Oil market analysts keep a close watch on the weekly and monthly production figures from the U.S. EIA, watching for a sign that a contraction in output will help to balance global supply and demand.
There are a few reasons why so much attention is paid to the U.S., rather than other places around the world. First, the U.S. has consistent and reliable data, unlike a lot of other places, which makes analysis easier. Second, the U.S. is the principle culprit behind the collapse in oil prices, as its rapid run up in production pushed supplies well beyond demand. Third, U.S. shale, the source of the recent uptick in supply, rises and falls much more quickly than conventional oil fields, especially large-scale projects such as deep offshore.
Still, it is useful to pay attention to supply changes from outside the U.S. For example, in its November report, OPEC raises a few red flags on Brazil, where a deteriorating economy, a simmering corruption scandal, and a major pullback in the state-owned oil firm Petrobras, could all conspire to cut into Brazil’s oil output. Related: Saudis Planning For A War Of Attrition In Europe With Russia’s Oil Industry
Brazil’s inflation has jumped to its highest level since 2003, running over 10 percent according to the latest figures. The central bank hiked interest rates to 14.25 percent, the highest in nine years to combat inflation, but so far it has been unsuccessful. Meanwhile, GDP is shrinking, with an expected contraction of 2.2 percent in 2015. And the unemployment rate has hit 7.6 percent, the highest since 2010.
Brazil is expected to increase oil production by 180,000 barrels per day in 2015, hitting 3.04 million barrels per day (mb/d). But 2016 is a different story. Petrobras has been embroiled in a corruption scandal since last year, which has cost the company tens of billions of dollars. Given that Petrobras was already the most indebted oil company in the world, major cut backs in spending were in order.
OPEC sees Brazilian oil production plateauing as soon as next year. That is a pretty significant development considering the fact that, not too long ago, Petrobras thought output would continue rising rapidly through the rest of the decade. But Petrobras is slashing investment in its mature oil-producing assets in the Campos Basin, where much of Brazil’s output comes from. These large fields have steep decline rates, and the losses are starting to show up in the data. OPEC cites the Marlin field, a field that produced 240,000 barrels per day in 2014, but suffered a staggering decline in output this year, dropping 30 percent (although some of that is due to maintenance). Several other significant fields, including Roncador in the Campos Basin, have also posted declines recently, even though, again, Petrobras attributes the slump to maintenance. Related: Korea Leading The Way With Ambitious Fuel Cell Project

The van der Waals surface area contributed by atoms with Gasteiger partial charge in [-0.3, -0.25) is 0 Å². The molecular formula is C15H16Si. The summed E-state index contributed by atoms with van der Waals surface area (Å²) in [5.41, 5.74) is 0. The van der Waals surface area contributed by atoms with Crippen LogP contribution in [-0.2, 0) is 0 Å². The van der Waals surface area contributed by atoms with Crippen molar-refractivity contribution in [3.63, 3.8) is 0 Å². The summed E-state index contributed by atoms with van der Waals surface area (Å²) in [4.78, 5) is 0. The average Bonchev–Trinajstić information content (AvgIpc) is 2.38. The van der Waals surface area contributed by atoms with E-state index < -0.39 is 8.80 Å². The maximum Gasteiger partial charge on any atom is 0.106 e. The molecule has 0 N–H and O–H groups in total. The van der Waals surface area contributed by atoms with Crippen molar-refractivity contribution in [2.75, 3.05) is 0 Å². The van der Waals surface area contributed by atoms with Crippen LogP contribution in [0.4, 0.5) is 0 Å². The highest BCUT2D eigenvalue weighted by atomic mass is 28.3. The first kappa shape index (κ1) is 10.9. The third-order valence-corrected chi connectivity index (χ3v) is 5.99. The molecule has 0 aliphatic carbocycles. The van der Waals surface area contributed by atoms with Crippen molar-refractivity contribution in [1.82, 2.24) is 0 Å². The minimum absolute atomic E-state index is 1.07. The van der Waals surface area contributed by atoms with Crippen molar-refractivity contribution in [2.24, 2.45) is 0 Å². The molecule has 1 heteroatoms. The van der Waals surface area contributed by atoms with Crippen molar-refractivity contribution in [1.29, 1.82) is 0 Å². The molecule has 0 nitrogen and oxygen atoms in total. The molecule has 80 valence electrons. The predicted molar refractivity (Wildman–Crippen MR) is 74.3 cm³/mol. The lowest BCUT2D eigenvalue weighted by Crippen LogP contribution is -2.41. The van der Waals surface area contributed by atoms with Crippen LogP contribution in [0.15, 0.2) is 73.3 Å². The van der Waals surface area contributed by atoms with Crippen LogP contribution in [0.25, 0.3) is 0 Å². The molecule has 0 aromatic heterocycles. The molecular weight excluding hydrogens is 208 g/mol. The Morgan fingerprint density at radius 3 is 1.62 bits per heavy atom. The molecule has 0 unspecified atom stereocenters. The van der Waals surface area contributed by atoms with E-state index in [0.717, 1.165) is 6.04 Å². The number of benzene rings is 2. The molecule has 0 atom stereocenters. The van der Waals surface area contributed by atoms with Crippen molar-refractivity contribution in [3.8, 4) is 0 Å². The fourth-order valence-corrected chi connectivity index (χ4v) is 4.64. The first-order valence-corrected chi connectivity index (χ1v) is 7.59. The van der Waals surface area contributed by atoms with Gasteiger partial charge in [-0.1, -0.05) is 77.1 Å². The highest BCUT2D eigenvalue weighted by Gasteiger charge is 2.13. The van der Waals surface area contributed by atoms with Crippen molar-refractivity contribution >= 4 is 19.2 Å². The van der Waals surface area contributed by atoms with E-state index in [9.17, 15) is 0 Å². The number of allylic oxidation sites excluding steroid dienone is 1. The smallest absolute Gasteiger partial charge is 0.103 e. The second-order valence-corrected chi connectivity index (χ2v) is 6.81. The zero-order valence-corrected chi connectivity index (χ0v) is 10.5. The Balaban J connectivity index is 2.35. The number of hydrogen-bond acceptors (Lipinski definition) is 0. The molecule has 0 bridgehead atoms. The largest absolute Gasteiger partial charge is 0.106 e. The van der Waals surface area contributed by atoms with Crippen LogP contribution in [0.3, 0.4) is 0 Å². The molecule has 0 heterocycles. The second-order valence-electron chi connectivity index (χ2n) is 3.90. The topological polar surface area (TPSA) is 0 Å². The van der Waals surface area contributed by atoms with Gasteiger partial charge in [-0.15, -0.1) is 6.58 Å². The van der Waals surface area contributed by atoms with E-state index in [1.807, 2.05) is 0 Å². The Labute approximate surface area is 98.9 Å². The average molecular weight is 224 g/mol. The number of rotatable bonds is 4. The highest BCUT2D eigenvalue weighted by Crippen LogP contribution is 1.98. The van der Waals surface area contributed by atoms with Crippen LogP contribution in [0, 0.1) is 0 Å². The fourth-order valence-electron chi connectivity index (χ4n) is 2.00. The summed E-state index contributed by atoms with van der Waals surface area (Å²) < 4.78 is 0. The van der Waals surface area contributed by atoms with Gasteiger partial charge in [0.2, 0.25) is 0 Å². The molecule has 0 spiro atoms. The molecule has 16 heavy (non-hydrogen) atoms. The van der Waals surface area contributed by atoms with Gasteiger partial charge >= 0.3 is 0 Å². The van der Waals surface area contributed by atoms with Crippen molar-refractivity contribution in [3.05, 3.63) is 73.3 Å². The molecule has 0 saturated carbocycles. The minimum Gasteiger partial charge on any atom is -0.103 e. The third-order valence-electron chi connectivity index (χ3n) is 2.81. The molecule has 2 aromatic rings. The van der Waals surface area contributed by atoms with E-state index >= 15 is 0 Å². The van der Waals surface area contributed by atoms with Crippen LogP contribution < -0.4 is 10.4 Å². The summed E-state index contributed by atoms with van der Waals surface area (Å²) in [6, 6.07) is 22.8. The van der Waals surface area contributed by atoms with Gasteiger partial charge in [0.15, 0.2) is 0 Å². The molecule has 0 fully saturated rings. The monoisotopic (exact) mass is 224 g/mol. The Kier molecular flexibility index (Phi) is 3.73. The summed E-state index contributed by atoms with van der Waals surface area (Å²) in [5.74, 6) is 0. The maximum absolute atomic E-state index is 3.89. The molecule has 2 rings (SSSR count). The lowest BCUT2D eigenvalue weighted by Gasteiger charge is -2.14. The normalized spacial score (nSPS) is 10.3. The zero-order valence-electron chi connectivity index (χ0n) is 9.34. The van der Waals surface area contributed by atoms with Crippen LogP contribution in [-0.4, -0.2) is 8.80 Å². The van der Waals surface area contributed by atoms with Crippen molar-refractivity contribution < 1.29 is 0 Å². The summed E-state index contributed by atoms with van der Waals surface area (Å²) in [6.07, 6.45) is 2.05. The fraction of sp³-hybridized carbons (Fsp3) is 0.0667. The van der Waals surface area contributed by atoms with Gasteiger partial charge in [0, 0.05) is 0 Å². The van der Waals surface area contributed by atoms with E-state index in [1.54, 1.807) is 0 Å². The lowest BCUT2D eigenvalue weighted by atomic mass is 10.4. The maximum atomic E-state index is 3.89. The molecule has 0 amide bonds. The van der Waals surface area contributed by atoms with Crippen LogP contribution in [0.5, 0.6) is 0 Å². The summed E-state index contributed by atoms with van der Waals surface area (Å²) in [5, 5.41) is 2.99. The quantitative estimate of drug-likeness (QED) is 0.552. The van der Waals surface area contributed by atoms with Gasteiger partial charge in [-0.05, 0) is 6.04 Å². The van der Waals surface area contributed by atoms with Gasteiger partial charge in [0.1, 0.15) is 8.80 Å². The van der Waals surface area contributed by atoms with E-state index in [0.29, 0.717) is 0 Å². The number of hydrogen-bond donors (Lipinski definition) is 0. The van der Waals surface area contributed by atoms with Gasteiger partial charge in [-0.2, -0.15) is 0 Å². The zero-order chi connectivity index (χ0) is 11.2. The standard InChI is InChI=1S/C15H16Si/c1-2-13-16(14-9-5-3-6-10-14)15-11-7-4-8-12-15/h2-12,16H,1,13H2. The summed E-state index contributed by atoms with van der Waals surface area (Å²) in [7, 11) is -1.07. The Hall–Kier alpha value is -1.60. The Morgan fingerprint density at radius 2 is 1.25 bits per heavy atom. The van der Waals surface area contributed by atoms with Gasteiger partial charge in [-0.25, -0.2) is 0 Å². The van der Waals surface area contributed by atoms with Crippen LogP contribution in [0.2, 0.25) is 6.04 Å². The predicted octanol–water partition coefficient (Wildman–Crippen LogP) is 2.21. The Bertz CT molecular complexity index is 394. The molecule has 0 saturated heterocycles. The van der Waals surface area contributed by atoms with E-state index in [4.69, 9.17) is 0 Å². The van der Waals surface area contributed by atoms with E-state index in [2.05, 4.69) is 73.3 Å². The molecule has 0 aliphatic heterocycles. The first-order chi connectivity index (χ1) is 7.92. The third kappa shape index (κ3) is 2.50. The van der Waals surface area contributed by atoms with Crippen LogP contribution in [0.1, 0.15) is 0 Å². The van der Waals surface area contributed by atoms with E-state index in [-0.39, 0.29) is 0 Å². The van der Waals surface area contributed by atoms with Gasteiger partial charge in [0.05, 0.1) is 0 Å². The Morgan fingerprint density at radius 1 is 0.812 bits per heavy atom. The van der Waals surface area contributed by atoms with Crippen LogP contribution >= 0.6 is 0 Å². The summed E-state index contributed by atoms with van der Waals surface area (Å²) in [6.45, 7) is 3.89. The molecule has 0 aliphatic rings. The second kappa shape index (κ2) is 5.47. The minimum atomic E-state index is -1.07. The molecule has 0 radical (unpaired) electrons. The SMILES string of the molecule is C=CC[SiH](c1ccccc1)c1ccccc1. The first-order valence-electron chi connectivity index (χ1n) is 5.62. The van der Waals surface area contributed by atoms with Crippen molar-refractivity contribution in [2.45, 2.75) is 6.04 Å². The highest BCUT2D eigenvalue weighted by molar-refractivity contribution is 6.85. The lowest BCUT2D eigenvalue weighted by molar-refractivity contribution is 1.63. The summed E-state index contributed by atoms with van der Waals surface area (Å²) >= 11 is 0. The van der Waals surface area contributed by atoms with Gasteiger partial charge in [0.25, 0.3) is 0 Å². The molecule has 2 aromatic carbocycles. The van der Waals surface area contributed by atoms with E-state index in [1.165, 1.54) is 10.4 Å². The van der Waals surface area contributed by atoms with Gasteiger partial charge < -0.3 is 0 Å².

The significant slowdown in capital investment on behalf of Petrobras means that the depletion from maturing fields could at some point overwhelm new production. Brazil increased production this year, but that was because it still had a backlog of new projects coming online. But the project pipeline is drying up. “[D]ue to few Brazilian projects coming online in 2016, remarkable growth is not foreseen,” OPEC concluded in its latest report. Related: OPEC’s Strategy Is Working According To Cartel’s Latest Report
The strike of oil workers in early November impacted at least 450,000 barrels per day of production. Unions are upset about Petrobras’ planned asset sales, which they see as a backdoor move at privatization. Petrobras, desperate to slash its debt burden, sees asset sales as a necessary evil. The work stoppage impacted output at 50 oil platforms. The two sides recently reached an agreement on November 13 to end the strike, which will include a pay raise of 9.53 percent, and the company will also produce a report within 60 days that studies alternatives to cuts in investment. However, it is unclear how Petrobras can turn around its debt situation while still satisfying worker demands to resist spending cuts.
That puts Brazil’s oil future in serious doubt. For years, Brazil and Petrobras hailed the country’s pre-salt fields as a ticket to its elevation on the global stage. To be sure, pre-salt production is slowly ticking upwards. But pre-salt oil fields will only breakeven at $55 per barrel, according to OPEC, despite Petrobras assurances that it can be profitably produced at $45 per barrel. “Some of its most important and highest producing fields may be operating at a loss,” OPEC concluded.
By Nick Cunningham of Oilprice.com
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